Looking around his workshop, it’s clear that Shearer’s field of work leaves slightly more room for error than my dad’s, even though the tools, the medium, the protective wear and the techniques are the same.
To cut metal, both Shearer and my dad generally use a plasma cutter, and to weld they usually use a MIG (metal inert gas) welder. MIG welders produce heat from an electric arc that is sustained between a wire feed electrode and the piece being welded. And when they weld, they both remind me to avert my eyes from the sun-bright arc, which is really the most surefire way to get me to look at it.
Shearer and Dad wear the same leather apron, an overall-like bib, separating at the crotch to cover the thigh of each leg; it protects them from flying sparks and sharp corners. They both wear leather boots; my dad prefers steel-toe, but Shearer thinks steel-toeless is safer.
“If you ever drop something on a steel toe,” Shearer says, “the steel will break and go right into your toe. If the choice is between a severed toe and a broken toe, I’ll take the broken one.”
I wonder if my dad has ever thought of this. He buys a new pair of steel-toe boots every couple of years.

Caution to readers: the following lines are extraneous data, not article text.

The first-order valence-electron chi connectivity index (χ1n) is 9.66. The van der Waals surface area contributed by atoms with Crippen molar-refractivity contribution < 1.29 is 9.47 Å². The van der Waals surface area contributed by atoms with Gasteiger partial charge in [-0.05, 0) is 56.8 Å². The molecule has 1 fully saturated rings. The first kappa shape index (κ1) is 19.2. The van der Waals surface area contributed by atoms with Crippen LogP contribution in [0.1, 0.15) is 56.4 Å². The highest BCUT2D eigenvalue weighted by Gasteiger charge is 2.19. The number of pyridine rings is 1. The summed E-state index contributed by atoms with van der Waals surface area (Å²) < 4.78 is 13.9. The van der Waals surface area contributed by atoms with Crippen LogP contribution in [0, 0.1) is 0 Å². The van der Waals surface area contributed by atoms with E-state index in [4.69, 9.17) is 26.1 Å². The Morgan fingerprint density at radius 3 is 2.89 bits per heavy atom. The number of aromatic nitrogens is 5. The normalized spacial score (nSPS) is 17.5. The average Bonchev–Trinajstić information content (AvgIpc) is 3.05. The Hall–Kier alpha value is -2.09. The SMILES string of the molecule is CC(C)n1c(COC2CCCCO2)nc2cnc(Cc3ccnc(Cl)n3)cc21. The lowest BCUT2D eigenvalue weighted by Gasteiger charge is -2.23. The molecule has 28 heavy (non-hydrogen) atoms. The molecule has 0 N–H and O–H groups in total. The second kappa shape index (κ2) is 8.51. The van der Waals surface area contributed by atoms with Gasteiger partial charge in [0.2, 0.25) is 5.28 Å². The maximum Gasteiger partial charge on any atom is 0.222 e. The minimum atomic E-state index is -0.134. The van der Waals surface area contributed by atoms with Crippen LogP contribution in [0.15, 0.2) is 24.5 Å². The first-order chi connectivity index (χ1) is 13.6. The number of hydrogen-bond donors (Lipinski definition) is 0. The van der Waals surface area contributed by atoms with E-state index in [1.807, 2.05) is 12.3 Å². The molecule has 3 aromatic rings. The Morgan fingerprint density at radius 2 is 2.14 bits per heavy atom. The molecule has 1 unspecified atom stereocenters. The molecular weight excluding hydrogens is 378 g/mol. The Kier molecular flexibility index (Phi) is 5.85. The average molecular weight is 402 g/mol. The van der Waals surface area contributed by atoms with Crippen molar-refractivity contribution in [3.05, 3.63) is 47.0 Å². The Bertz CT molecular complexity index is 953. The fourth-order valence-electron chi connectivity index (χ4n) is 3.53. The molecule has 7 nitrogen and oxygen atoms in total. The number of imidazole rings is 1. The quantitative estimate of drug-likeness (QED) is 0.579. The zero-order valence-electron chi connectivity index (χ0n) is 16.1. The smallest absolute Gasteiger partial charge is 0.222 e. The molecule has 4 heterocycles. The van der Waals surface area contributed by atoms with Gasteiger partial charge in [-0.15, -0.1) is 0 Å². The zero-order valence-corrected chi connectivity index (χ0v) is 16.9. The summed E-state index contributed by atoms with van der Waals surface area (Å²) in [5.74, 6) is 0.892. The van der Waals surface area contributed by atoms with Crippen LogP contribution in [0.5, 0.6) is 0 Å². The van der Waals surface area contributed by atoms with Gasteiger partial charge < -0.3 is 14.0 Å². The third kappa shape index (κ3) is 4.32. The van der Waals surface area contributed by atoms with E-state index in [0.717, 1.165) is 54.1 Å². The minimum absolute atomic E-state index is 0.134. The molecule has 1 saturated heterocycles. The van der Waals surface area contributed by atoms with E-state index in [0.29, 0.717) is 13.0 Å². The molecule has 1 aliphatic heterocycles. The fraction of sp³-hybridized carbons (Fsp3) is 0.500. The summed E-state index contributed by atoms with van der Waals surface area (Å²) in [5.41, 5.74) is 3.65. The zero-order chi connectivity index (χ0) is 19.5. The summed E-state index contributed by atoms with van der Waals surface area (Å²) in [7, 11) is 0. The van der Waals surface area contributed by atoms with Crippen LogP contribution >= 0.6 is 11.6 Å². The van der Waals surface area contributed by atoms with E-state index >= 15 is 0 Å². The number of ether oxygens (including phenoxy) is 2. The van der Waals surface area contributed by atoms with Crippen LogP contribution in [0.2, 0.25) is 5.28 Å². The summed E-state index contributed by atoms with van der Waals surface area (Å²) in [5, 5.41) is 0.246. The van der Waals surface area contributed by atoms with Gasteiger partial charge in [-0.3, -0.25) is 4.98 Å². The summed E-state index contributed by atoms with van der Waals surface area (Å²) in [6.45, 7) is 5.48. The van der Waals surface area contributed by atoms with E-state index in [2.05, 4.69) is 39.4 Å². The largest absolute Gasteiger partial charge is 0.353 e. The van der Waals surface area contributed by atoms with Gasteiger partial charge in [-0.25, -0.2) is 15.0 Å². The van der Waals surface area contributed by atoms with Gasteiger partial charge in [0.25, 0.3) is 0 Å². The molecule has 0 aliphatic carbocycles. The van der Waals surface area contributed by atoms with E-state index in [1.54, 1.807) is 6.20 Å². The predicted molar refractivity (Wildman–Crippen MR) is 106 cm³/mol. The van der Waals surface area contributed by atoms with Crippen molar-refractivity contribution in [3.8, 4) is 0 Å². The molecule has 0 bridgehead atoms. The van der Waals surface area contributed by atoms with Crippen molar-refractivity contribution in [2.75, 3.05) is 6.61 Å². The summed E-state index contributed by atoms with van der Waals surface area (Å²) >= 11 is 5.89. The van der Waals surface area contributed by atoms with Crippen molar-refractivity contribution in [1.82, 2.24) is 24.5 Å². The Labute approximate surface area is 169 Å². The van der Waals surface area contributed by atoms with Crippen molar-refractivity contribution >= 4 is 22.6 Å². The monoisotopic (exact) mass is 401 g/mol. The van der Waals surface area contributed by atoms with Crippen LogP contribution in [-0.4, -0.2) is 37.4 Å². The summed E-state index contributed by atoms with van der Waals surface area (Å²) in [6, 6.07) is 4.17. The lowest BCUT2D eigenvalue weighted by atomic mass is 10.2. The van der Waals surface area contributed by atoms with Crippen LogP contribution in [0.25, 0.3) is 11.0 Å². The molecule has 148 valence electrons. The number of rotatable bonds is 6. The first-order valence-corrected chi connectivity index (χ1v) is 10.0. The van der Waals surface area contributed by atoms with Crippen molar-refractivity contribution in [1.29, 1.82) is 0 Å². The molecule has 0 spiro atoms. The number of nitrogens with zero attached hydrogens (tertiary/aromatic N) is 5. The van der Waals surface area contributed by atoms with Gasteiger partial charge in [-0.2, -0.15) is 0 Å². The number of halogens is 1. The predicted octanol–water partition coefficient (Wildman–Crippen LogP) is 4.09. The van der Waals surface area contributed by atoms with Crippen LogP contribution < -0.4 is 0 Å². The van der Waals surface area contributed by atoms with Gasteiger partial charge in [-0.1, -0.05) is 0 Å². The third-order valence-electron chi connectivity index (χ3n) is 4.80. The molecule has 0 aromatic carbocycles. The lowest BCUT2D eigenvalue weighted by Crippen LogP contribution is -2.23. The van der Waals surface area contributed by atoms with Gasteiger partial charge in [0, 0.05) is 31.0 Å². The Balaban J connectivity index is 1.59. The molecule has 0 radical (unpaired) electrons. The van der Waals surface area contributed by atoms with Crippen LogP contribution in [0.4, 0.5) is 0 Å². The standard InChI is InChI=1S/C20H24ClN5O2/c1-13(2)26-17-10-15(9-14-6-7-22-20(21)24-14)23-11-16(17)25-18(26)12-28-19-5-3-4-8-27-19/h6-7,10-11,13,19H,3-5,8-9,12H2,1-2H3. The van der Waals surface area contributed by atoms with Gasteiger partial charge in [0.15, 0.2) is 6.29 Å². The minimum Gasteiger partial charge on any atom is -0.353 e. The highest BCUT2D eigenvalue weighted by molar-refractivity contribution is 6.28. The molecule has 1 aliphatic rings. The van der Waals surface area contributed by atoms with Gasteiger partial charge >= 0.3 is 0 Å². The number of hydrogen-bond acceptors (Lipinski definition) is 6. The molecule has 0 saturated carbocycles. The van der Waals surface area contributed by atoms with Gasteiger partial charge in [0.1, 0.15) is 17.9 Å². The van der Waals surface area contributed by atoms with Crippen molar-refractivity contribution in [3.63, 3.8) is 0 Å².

As I scan Shearer’s appearance, I don’t see any of the holes scorched into his clothing that were always so familiar on my dad. On any given day, a person could probably find 10 to 20 holes, from the size of pencil points to cigarette stubs, on my dad’s ratty, old flannel shirt. Shearer wears a green sweatshirt, worn only from trips through the wash. He has clean-cut, blond hair that’s graying a little behind the ears, sea-blue eyes, and modest, rectangular-shaped glasses.
Shearer’s father, like my dad and my dad’s dad, introduced him to the world of welding. He was a master cabinetmaker and welder. Shearer was always interested in what his dad did and started playing with wood and metal when he was 10 years old.
“As a child, I was fascinated with how things were put together,” he says. “I would dismantle everything I could get my hands on to see if I could reassemble it in a different way. This fascination took on new meaning when I discovered the joy and sometimes the frustration with working in metal.